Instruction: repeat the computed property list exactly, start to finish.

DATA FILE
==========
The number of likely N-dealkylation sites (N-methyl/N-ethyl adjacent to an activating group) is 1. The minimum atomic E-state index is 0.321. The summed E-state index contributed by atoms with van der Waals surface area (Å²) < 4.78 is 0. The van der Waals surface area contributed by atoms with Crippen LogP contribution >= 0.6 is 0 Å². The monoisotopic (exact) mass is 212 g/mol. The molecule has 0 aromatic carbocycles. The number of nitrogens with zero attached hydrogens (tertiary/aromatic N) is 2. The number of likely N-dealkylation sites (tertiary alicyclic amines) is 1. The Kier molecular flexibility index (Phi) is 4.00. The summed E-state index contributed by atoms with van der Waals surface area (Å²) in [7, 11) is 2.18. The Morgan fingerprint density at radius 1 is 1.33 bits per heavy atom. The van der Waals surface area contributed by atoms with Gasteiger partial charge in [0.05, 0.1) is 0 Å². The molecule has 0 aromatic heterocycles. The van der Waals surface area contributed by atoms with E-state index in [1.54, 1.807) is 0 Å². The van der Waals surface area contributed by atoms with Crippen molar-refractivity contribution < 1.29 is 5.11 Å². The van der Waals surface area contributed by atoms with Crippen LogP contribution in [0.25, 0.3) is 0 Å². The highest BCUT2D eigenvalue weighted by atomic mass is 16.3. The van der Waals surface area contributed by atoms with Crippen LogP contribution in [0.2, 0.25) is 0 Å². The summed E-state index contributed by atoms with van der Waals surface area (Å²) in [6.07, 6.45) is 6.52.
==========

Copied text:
The number of likely N-dealkylation sites (N-methyl/N-ethyl adjacent to an activating group) is 1. The minimum atomic E-state index is 0.321. The summed E-state index contributed by atoms with van der Waals surface area (Å²) < 4.78 is 0. The van der Waals surface area contributed by atoms with Crippen LogP contribution >= 0.6 is 0 Å². The monoisotopic (exact) mass is 212 g/mol. The molecule has 0 aromatic carbocycles. The number of nitrogens with zero attached hydrogens (tertiary/aromatic N) is 2. The number of likely N-dealkylation sites (tertiary alicyclic amines) is 1. The Kier molecular flexibility index (Phi) is 4.00. The summed E-state index contributed by atoms with van der Waals surface area (Å²) in [7, 11) is 2.18. The Morgan fingerprint density at radius 1 is 1.33 bits per heavy atom. The van der Waals surface area contributed by atoms with Gasteiger partial charge in [0.05, 0.1) is 0 Å². The molecule has 0 aromatic heterocycles. The van der Waals surface area contributed by atoms with E-state index in [1.54, 1.807) is 0 Å². The van der Waals surface area contributed by atoms with Crippen molar-refractivity contribution < 1.29 is 5.11 Å². The van der Waals surface area contributed by atoms with Crippen LogP contribution in [0.25, 0.3) is 0 Å². The highest BCUT2D eigenvalue weighted by atomic mass is 16.3. The van der Waals surface area contributed by atoms with Crippen LogP contribution in [0.2, 0.25) is 0 Å². The summed E-state index contributed by atoms with van der Waals surface area (Å²) in [6.07, 6.45) is 6.52.